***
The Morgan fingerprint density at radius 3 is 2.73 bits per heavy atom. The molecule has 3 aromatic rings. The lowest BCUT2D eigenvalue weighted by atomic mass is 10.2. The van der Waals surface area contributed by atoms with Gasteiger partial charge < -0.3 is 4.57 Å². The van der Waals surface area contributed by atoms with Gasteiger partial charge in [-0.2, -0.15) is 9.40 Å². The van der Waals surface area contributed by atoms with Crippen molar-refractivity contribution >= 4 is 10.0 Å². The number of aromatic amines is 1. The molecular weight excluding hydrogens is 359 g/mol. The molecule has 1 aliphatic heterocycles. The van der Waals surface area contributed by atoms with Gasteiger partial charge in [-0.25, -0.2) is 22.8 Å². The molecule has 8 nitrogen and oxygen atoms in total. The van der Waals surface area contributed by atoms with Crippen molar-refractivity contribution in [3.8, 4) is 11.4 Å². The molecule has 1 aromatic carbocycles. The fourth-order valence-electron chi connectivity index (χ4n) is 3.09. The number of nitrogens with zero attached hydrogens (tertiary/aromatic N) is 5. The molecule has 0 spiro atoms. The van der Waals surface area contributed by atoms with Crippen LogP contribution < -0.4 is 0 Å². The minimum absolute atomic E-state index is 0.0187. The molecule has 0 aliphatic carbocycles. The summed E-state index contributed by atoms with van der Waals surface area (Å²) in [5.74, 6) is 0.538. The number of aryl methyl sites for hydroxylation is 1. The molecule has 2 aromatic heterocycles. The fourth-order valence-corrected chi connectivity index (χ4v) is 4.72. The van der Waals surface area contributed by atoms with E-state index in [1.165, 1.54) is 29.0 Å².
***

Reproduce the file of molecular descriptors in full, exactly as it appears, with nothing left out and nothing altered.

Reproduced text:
The Morgan fingerprint density at radius 3 is 2.73 bits per heavy atom. The molecule has 3 aromatic rings. The lowest BCUT2D eigenvalue weighted by atomic mass is 10.2. The van der Waals surface area contributed by atoms with Gasteiger partial charge < -0.3 is 4.57 Å². The van der Waals surface area contributed by atoms with Gasteiger partial charge in [-0.2, -0.15) is 9.40 Å². The van der Waals surface area contributed by atoms with Crippen molar-refractivity contribution >= 4 is 10.0 Å². The number of aromatic amines is 1. The molecular weight excluding hydrogens is 359 g/mol. The molecule has 1 aliphatic heterocycles. The van der Waals surface area contributed by atoms with Gasteiger partial charge in [-0.25, -0.2) is 22.8 Å². The molecule has 8 nitrogen and oxygen atoms in total. The van der Waals surface area contributed by atoms with Crippen molar-refractivity contribution in [3.8, 4) is 11.4 Å². The molecule has 1 aromatic carbocycles. The fourth-order valence-electron chi connectivity index (χ4n) is 3.09. The number of nitrogens with zero attached hydrogens (tertiary/aromatic N) is 5. The molecule has 0 spiro atoms. The van der Waals surface area contributed by atoms with Crippen LogP contribution < -0.4 is 0 Å². The minimum absolute atomic E-state index is 0.0187. The molecule has 0 aliphatic carbocycles. The summed E-state index contributed by atoms with van der Waals surface area (Å²) in [5.74, 6) is 0.538. The number of aryl methyl sites for hydroxylation is 1. The molecule has 2 aromatic heterocycles. The fourth-order valence-corrected chi connectivity index (χ4v) is 4.72. The van der Waals surface area contributed by atoms with E-state index in [1.165, 1.54) is 29.0 Å².